Retail is reversing.
The group has cooled off after hitting two-year highs on Tuesday, pressured by concerns around earnings season and some bearish analyst calls.
MKM Partners initiated coverage of Target on Thursday with a sell rating, citing five risks to the big-box chain’s business, including “deteriorating customer satisfaction,” “heavy overlap with Walmart” and “foot traffic underperformance.” It is Target’s only sell rating on Wall Street.
Citi analysts also made some calls, downgrading Victoria’s Secret parent L Brands to sell from neutral after that company cut 15% of its corporate workforce, and upgrading American Eagle Outfitters to buy from neutral.
“Most retailers are focusing on two things,” John Petrides, portfolio manager in Tocqueville Asset Management’s wealth division, told CNBC’s “Trading Nation” on Thursday. “One, making sure they have enough liquidity to ride out a fearful consumer for the next six months to a year, possibly, and also how do they grow and build their presence in the e-commerce world, because e-commerce is here to stay?”
Under Armour reported Friday that online sales helped curb its revenue declines in its fiscal second-quarter, adding fuel to the e-commerce case.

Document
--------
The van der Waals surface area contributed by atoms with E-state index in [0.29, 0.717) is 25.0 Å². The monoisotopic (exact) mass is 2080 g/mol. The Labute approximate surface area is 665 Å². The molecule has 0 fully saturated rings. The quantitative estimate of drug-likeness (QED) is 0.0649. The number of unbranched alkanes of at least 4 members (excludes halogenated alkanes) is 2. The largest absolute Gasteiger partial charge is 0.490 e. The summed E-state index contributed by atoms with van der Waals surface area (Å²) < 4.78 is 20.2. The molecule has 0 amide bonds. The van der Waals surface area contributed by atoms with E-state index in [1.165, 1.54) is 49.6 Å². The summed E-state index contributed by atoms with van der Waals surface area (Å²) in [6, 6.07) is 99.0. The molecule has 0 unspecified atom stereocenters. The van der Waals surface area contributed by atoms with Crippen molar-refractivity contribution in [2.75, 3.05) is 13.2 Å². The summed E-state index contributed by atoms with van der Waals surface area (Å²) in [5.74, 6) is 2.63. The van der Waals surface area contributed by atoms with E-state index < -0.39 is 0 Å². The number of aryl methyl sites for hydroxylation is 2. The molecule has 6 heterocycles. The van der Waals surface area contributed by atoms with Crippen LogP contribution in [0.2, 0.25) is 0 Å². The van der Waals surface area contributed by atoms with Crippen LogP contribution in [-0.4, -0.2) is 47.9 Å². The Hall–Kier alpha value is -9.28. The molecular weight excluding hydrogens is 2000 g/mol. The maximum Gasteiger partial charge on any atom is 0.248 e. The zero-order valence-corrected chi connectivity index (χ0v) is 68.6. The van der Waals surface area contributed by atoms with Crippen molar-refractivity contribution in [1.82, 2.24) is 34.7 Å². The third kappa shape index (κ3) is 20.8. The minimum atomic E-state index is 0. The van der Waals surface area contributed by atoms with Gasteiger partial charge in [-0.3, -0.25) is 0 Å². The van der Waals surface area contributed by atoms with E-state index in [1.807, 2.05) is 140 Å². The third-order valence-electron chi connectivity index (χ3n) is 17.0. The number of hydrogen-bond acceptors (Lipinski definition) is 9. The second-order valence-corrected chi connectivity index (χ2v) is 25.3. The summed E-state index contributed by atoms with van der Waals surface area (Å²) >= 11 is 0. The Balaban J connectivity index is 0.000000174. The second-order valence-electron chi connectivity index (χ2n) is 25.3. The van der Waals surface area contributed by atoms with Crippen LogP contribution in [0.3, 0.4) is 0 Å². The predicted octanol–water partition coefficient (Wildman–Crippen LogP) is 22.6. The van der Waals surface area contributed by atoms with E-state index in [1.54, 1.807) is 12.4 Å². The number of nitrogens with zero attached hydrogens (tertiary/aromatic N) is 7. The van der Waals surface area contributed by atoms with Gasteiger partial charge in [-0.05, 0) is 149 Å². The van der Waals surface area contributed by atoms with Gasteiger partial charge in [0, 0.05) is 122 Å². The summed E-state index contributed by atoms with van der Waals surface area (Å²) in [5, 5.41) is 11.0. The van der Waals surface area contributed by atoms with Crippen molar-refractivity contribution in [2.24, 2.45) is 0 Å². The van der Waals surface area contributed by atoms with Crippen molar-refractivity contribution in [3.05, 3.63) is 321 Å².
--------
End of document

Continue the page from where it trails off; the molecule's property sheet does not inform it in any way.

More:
“Whatever trend we were moving into — more e-commerce sales in the retail space — has been multiplied by x factor because of Covid and stay-at-home,” Petrides said. “It’s a really tough world for retailers out there, and they have to find ways to reinvent themselves and to put as much excess capital as they can into building out their e-commerce channels.”
In the same “Trading Nation” interview, Matt Maley, chief market strategist at Miller Tabak, said concerns around the strength of the consumer and the government’s possible unemployment extension are two of the group’s biggest obstacles.
“When we have this new unemployment benefit come up, it is going to pass, but if it’s not the full $600 — even if it’s $500 — that’s a fairly significant decline on their weekly pay,” Maley said, referring to the weekly supplement that expires Friday without a bipartisan agreement in Congress. “If it goes down to 400, obviously that’s lower by a third. That’s going to have an impact.”
“The other thing is the coronavirus,” he said. “If we get a second wave here in the fall or a third wave in the fall and winter in the U.S. and Europe, that’s going to cause another big problem for the retailers.”
Even so, one retail stock stood out to him on the charts.
“Target, if you look at the chart, looks pretty good,” Maley said.
“It’s formed an ascending triangle pattern. It’s up at the top end of that pattern. And if it can break above 125.50, that’s going to be very, very bullish for this stock,” he said.
However, if the stock rolls over, MKM’s call to sell may prove correct, Maley said.
“If it breaks below the lower end at its 50-day moving average — that’d be the 120 level — that’ll be negative for the stock,” he said. “But right now, the stock looks pretty good. If it breaks above that one level, this is one player that actually might do quite well.”
Target shares closed up less than 1% at $124.58 on Thursday. They were flat in Friday’s premarket session.